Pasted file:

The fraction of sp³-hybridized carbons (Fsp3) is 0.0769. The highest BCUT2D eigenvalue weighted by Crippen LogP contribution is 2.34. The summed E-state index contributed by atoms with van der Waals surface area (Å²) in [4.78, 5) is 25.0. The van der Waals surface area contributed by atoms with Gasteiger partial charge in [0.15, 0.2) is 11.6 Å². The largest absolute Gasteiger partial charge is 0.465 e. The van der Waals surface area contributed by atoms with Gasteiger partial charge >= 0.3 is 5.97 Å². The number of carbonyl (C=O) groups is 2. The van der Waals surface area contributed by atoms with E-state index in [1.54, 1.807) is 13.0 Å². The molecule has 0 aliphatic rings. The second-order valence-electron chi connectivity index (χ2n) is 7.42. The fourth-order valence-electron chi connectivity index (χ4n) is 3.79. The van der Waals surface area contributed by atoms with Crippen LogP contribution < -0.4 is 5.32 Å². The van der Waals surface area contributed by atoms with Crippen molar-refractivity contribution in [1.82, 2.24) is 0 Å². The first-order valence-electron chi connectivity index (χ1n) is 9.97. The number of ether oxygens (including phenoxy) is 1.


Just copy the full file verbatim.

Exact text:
The fraction of sp³-hybridized carbons (Fsp3) is 0.0769. The highest BCUT2D eigenvalue weighted by Crippen LogP contribution is 2.34. The summed E-state index contributed by atoms with van der Waals surface area (Å²) in [4.78, 5) is 25.0. The van der Waals surface area contributed by atoms with Gasteiger partial charge in [0.15, 0.2) is 11.6 Å². The largest absolute Gasteiger partial charge is 0.465 e. The van der Waals surface area contributed by atoms with Gasteiger partial charge >= 0.3 is 5.97 Å². The number of carbonyl (C=O) groups is 2. The van der Waals surface area contributed by atoms with E-state index in [1.54, 1.807) is 13.0 Å². The molecule has 0 aliphatic rings. The second-order valence-electron chi connectivity index (χ2n) is 7.42. The fourth-order valence-electron chi connectivity index (χ4n) is 3.79. The van der Waals surface area contributed by atoms with Crippen LogP contribution < -0.4 is 5.32 Å². The van der Waals surface area contributed by atoms with Crippen molar-refractivity contribution in [1.82, 2.24) is 0 Å². The first-order valence-electron chi connectivity index (χ1n) is 9.97. The number of ether oxygens (including phenoxy) is 1.